58      local_hits = 0;
59      for (i = 0; i < sample_points_per_thread; i++) {
60          rand_no_x =(double)(rand_r(&seed))/(double)((2<<14)-1);
61          rand_no_y =(double)(rand_r(&seed))/(double)((2<<14)-1);
62          if (((rand_no_x - 0.5) * (rand_no_x - 0.5) +
63              (rand_no_y - 0.5) * (rand_no_y - 0.5)) < 0.25)
64              local_hits ++;
65          seed *= i;
66      }
67      *hit_pointer = local_hits;
69  } ```

Programming Notes The reader must note, in the above example, the use of the function rand_r (instead of superior random number generators such as drand48). The reason for this is that many functions (including rand and drand48) are not reentrant. Reentrant functions are those that can be safely called when another instance has been suspended in the middle of its invocation. It is easy to see why all thread functions must be reentrant because a thread can be preempted in the middle of its execution. If another thread starts executing the same function at this point, a non-reentrant function might not work as desired.

Performance Notes We execute this program on a four-processor SGI Origin 2000. The logarithm of the number of threads and execution time are illustrated in Figure 7.2 (the curve labeled "local"). We can see that at 32 threads, the runtime of the program is roughly 3.91 times less than the corresponding time for one thread. On a four-processor machine, this corresponds to a parallel efficiency of 0.98.

##### Figure 7.2. Execution time of the compute_pi program as a function of number of threads.

The other curves in Figure 7.2 illustrate an important performance overhead called false sharing. Consider the following change to the program: instead of incrementing a local variable, local_hits, and assigning it to the array entry outside the loop, we now directly increment the corresponding entry in the hits array. This can be done by changing line 64 to *(hit_pointer) ++;, and deleting line 67. It is easy to verify that the program is semantically identical to the one before. However, on executing this modified program the observed performance is illustrated in the curve labeled "spaced_1" in Figure 7.2. This represents a significant slowdown instead of a speedup!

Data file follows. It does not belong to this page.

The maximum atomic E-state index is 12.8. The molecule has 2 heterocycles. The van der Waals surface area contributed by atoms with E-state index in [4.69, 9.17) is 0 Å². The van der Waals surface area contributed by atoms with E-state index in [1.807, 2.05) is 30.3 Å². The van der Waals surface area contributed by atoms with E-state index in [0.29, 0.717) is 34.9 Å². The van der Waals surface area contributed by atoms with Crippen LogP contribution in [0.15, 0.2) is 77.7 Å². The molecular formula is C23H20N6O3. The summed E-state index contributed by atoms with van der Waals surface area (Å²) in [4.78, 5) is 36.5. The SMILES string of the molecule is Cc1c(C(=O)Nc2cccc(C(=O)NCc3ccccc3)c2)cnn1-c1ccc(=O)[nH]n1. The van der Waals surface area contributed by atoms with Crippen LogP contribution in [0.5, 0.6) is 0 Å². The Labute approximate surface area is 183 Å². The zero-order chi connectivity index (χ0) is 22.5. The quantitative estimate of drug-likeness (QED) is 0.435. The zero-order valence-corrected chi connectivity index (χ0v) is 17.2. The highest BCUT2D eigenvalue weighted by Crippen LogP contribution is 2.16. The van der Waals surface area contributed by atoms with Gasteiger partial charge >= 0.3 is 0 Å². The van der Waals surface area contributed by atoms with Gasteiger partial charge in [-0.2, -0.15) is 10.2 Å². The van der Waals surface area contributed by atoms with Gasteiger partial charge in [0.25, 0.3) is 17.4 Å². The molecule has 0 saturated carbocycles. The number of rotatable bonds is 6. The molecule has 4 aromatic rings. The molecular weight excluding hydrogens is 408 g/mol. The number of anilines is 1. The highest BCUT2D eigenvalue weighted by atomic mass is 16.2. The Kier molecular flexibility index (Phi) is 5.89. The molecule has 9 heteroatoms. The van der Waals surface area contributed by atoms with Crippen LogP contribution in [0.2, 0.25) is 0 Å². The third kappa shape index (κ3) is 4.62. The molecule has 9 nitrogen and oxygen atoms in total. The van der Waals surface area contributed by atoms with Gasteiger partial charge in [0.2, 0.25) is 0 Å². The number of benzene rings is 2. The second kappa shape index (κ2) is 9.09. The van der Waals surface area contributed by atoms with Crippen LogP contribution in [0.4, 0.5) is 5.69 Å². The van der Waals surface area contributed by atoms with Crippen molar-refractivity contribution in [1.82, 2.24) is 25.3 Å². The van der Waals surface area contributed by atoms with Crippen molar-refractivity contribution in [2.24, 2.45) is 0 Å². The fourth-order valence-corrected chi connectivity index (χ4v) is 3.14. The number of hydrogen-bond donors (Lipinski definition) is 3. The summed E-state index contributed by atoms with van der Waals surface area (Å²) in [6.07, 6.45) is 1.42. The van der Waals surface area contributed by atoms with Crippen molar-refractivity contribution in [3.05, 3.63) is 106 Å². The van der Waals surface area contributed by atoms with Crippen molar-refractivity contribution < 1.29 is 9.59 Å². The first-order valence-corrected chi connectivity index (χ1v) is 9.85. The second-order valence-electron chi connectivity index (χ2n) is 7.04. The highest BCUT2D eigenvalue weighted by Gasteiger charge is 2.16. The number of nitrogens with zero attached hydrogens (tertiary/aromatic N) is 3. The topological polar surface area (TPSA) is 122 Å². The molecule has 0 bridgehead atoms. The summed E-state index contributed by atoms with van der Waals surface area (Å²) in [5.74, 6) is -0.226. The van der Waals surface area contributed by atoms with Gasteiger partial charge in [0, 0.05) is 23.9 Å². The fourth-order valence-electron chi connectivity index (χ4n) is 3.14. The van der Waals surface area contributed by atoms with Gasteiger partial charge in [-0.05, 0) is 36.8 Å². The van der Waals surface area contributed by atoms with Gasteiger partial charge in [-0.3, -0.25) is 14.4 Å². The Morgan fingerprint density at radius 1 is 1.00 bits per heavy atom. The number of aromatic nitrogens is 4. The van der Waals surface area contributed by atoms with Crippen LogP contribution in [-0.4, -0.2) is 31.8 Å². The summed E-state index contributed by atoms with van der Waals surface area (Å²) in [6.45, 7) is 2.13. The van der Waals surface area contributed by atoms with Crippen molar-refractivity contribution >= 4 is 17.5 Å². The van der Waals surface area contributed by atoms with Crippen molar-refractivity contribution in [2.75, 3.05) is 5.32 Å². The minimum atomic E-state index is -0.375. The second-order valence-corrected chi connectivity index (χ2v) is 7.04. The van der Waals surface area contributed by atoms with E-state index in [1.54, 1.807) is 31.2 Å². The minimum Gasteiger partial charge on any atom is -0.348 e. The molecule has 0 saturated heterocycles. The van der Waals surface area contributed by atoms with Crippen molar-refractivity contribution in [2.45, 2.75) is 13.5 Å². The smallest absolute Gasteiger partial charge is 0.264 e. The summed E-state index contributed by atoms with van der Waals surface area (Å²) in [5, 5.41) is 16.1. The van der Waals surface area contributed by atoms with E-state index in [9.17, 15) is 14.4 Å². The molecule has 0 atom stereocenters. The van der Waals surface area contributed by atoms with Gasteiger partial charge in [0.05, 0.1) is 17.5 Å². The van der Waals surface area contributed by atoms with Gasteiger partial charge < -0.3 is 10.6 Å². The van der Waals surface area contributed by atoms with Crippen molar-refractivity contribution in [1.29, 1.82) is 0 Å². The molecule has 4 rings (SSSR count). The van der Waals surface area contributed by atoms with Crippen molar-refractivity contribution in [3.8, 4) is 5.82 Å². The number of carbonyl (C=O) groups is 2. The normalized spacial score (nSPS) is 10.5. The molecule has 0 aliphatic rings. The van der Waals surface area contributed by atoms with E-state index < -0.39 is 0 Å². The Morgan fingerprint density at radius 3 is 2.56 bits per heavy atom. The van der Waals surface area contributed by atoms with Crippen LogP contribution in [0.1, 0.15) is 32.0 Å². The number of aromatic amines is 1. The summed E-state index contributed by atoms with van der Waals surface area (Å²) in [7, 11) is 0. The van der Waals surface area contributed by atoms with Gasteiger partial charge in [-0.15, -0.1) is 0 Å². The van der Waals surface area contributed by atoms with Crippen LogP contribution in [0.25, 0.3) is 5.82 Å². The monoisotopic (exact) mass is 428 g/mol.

The drastic impact of this seemingly innocuous change is explained by a phenomenon called false sharing. In this example, two adjoining data items (which likely reside on the same cache line) are being continually written to by threads that might be scheduled on different processors. From our discussion in Chapter 2, we know that a write to a shared cache line results in an invalidate and a subsequent read must fetch the cache line from the most recent write location. With this in mind, we can see that the cache lines corresponding to the hits array generate a large number of invalidates and reads because of repeated increment operations. This situation, in which two threads 'falsely' share data because it happens to be on the same cache line, is called false sharing.

It is in fact possible to use this simple example to estimate the cache line size of the system. We change hits to a two-dimensional array and use only the first column of the array to store counts. By changing the size of the second dimension, we can force entries in the first column of the hits array to lie on different cache lines (since arrays in C are stored row-major). The results of this experiment are illustrated in Figure 7.2 by curves labeled "spaced_16" and "spaced_32", in which the second dimension of the hits array is 16 and 32 integers, respectively. It is evident from the figure that as the entries are spaced apart, the performance improves. This is consistent with our understanding that spacing the entries out pushes them into different cache lines, thereby reducing the false sharing overhead.

Having understood how to create and join threads, let us now explore mechanisms in Pthreads for synchronizing threads.